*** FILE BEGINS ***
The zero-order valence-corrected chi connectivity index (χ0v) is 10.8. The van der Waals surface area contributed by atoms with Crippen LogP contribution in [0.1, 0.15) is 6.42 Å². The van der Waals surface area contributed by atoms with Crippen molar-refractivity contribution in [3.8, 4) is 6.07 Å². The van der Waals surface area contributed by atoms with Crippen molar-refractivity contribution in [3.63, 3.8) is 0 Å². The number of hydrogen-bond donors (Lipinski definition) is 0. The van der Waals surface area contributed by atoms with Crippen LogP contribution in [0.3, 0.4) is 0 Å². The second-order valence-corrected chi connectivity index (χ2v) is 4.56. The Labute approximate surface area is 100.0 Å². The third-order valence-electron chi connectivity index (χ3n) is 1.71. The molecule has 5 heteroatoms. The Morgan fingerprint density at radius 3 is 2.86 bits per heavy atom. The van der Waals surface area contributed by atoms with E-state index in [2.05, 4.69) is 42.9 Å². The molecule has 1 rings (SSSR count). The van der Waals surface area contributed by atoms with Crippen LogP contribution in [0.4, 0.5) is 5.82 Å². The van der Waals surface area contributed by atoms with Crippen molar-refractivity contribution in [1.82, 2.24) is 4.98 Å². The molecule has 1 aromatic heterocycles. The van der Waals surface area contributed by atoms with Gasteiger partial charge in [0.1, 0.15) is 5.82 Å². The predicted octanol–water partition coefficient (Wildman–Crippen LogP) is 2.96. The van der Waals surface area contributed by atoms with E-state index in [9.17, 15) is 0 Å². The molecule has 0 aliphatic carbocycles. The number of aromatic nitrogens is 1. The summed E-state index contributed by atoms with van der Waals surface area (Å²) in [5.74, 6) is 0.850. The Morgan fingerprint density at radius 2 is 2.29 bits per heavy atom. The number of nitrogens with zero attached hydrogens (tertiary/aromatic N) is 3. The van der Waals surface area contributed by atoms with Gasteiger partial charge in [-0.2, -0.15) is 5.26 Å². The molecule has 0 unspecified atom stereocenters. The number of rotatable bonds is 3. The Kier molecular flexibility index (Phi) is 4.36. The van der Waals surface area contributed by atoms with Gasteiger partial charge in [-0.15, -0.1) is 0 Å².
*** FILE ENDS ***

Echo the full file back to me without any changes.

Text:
The zero-order valence-corrected chi connectivity index (χ0v) is 10.8. The van der Waals surface area contributed by atoms with Crippen LogP contribution in [0.1, 0.15) is 6.42 Å². The van der Waals surface area contributed by atoms with Crippen molar-refractivity contribution in [3.8, 4) is 6.07 Å². The van der Waals surface area contributed by atoms with Crippen molar-refractivity contribution in [3.63, 3.8) is 0 Å². The number of hydrogen-bond donors (Lipinski definition) is 0. The van der Waals surface area contributed by atoms with Crippen LogP contribution in [0.3, 0.4) is 0 Å². The second-order valence-corrected chi connectivity index (χ2v) is 4.56. The Labute approximate surface area is 100.0 Å². The third-order valence-electron chi connectivity index (χ3n) is 1.71. The molecule has 5 heteroatoms. The Morgan fingerprint density at radius 3 is 2.86 bits per heavy atom. The van der Waals surface area contributed by atoms with E-state index in [2.05, 4.69) is 42.9 Å². The molecule has 1 rings (SSSR count). The van der Waals surface area contributed by atoms with Crippen LogP contribution in [0.4, 0.5) is 5.82 Å². The van der Waals surface area contributed by atoms with Crippen molar-refractivity contribution in [1.82, 2.24) is 4.98 Å². The molecule has 1 aromatic heterocycles. The van der Waals surface area contributed by atoms with Gasteiger partial charge in [0.1, 0.15) is 5.82 Å². The predicted octanol–water partition coefficient (Wildman–Crippen LogP) is 2.96. The van der Waals surface area contributed by atoms with E-state index in [9.17, 15) is 0 Å². The molecule has 0 aliphatic carbocycles. The number of aromatic nitrogens is 1. The summed E-state index contributed by atoms with van der Waals surface area (Å²) in [5.74, 6) is 0.850. The Morgan fingerprint density at radius 2 is 2.29 bits per heavy atom. The number of nitrogens with zero attached hydrogens (tertiary/aromatic N) is 3. The van der Waals surface area contributed by atoms with Gasteiger partial charge in [-0.2, -0.15) is 5.26 Å². The molecule has 0 unspecified atom stereocenters. The number of rotatable bonds is 3. The Kier molecular flexibility index (Phi) is 4.36. The van der Waals surface area contributed by atoms with Gasteiger partial charge in [-0.15, -0.1) is 0 Å².